A national mortgage servicing company will provide $4 million in relief for Massachusetts residents to settle allegations that it failed to help homeowners avoid foreclosure.

In the assurance of discontinuance, filed in Suffolk Superior Court, New Penn Financial LLC, doing business as Shellpoint Mortgage Servicing, will provide millions in relief to borrowers in the form of reductions on the principal balances of their loans and waive shortfalls when borrowers sell their homes for less than what they owe. Shellpoint will also change their practices to better assist struggling homeowners going forward.

“This settlement will put money back into the pockets of homeowners who were harmed and will ensure Shellpoint amends its practices and complies with the law,” Attorney General Maura Healey said in a statement. “We are committed to making sure Massachusetts residents are able to stay in their homes, particularly when their mortgages and loans have been mishandled by companies like this one.”

“Many thanks to Attorney General Maura Healey and her office for negotiating this settlement agreement,” Marty Jones, interim CEO of Roxbury-based community development corporation Urban Edge, said in a statement. “The changes that this settlement will bring will help vulnerable families in our neighborhood seeking to stay in their homes.”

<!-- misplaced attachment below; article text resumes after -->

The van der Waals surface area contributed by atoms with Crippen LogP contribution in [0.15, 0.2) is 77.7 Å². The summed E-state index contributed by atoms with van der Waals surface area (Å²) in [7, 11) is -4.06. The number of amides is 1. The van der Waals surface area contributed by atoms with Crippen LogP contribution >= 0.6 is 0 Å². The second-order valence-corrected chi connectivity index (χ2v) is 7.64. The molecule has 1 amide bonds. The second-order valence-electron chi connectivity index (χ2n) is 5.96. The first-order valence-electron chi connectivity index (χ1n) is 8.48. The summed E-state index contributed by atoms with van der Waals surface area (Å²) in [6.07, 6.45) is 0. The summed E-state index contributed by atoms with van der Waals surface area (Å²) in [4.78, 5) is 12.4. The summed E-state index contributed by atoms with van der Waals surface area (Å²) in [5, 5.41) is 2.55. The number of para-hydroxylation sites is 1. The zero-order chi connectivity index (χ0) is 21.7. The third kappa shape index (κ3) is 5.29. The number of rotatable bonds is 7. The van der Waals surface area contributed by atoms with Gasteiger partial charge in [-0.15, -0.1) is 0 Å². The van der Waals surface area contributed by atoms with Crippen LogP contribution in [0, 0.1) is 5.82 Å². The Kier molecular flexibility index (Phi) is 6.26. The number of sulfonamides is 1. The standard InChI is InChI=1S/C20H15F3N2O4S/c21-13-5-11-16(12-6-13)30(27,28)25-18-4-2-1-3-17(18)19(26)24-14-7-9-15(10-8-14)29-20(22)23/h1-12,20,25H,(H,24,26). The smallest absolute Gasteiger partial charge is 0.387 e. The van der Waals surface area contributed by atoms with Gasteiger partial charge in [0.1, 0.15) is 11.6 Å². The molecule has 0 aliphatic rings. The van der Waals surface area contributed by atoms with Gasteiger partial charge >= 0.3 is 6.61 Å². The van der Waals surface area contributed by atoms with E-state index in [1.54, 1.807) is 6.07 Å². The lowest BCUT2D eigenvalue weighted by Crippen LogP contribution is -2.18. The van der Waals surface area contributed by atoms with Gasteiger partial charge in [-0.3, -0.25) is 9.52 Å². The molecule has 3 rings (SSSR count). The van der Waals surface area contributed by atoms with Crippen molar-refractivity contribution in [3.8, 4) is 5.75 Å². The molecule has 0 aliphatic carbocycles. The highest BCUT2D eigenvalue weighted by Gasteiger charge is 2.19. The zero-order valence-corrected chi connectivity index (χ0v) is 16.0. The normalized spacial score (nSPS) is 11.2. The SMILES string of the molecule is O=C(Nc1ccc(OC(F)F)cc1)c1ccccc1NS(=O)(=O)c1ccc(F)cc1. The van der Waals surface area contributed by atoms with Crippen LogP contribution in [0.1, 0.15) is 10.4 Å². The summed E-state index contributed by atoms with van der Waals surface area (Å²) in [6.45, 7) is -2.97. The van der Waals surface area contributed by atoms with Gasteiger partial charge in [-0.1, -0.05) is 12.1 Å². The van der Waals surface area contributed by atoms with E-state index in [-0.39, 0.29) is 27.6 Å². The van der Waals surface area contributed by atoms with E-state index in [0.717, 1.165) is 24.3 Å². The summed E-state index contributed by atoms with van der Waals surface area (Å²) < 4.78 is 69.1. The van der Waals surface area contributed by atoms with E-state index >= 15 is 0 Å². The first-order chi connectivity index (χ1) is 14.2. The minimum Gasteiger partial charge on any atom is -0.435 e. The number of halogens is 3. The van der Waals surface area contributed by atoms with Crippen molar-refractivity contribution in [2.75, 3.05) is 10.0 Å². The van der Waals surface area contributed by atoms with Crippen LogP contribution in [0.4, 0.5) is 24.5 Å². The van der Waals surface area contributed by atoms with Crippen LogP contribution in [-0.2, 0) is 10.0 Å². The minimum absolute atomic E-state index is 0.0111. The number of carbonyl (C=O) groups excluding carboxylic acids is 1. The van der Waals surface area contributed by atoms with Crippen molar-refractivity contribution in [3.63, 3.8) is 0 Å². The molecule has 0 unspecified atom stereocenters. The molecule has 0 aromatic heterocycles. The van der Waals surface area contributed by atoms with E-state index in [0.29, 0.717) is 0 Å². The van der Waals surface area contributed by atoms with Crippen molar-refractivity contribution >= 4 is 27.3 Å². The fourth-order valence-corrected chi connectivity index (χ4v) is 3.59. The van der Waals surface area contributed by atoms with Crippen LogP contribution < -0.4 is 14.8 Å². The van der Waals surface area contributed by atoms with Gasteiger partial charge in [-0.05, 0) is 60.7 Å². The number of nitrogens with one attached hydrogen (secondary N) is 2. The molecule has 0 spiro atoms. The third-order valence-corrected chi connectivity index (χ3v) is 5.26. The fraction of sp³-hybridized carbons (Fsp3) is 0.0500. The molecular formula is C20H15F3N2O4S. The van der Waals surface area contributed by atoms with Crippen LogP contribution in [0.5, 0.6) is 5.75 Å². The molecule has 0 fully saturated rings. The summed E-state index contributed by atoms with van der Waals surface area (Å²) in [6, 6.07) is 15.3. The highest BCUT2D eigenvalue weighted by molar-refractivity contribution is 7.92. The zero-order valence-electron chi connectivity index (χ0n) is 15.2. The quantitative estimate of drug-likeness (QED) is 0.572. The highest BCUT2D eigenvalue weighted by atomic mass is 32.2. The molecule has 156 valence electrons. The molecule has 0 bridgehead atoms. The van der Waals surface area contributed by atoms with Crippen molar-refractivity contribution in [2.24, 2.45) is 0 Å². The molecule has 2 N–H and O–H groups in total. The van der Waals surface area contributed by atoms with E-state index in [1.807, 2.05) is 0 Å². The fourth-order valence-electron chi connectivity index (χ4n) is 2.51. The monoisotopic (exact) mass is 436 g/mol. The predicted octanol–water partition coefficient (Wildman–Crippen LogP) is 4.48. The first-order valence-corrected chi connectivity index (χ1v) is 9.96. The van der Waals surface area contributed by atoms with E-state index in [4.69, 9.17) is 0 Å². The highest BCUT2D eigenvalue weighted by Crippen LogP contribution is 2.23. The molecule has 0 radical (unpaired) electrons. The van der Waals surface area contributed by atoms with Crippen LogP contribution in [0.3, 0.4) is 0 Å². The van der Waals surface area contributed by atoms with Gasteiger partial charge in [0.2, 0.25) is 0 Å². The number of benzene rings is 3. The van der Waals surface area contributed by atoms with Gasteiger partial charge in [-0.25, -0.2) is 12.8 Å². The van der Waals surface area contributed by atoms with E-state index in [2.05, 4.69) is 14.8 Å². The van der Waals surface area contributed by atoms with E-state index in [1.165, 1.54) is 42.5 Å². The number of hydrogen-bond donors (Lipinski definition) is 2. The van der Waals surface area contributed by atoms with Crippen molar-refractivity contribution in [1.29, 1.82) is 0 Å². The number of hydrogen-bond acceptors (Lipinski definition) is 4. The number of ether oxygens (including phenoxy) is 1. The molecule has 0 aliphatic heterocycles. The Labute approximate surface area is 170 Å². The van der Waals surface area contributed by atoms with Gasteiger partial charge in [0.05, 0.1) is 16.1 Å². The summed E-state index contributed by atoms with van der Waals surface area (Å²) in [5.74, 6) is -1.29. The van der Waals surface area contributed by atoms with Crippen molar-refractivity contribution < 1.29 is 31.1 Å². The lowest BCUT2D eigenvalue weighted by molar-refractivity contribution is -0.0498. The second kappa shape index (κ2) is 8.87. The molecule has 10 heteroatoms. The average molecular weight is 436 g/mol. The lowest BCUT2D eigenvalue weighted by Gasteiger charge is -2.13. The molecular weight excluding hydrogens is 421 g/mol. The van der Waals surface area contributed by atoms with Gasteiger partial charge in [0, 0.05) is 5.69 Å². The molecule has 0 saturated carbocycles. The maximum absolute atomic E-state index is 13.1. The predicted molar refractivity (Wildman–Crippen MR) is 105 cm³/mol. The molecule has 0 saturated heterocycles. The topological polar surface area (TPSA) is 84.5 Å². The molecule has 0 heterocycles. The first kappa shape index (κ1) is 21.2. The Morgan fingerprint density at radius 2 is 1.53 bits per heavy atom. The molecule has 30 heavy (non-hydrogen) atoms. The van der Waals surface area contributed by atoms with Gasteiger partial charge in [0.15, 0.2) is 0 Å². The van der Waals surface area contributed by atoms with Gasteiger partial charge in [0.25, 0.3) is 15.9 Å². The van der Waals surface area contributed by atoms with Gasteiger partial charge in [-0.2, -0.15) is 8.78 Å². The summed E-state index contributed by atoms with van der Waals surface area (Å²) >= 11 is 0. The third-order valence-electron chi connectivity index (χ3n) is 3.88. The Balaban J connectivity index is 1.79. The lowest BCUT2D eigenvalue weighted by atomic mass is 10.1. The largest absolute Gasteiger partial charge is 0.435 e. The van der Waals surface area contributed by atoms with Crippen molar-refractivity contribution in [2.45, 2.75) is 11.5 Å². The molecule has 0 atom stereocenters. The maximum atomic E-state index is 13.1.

The AG’s Office alleges that the company violated the Massachusetts Act Preventing Unlawful and Unnecessary Foreclosures – known as “35B” – a landmark law passed in 2012 that protects certain borrowers from foreclosure. The law requires creditors to make a good faith effort to avoid foreclosure for borrowers whose mortgage loans have unfair subprime terms. The AG’s Office also alleges that Shellpoint violated the Massachusetts Consumer Protection Act.

Under the terms of the settlement, Shellpoint is required to provide a total of $3.5 million in principal reduction through a loan modification program and waiving shortfalls when borrowers sell their homes for less than they owe. Shellpoint will also make a $450,000 payment to the commonwealth.

The AG’s Office began an investigation into Shellpoint after receiving complaints from Massachusetts consumers indicating they experienced significant problems getting through to Shellpoint representatives and applying for loan modifications such that they were at an unfair risk of foreclosure.

The investigation revealed that Shellpoint failed to ensure a single point of contact for borrowers; that it mishandled calls from borrowers with limited English language capacity; that it created unnecessary difficulties for homeowners after a divorce or the death of a co-borrower; and that it mishandled mortgage loans transferred from other servicing companies. The AG’s Office also found that Shellpoint did not provide a timely and efficient loan modification review for eligible borrowers, as required by Section 35B. Shellpoint agreed to make major business practice changes to address these deficiencies and was responsive to the AG’s Office during the course of the investigation.

Mortgage Servicer to Pay $4M to Settle Claims it Failed to Help Avoid Foreclosures

by Banker & Tradesman time to read: 2 min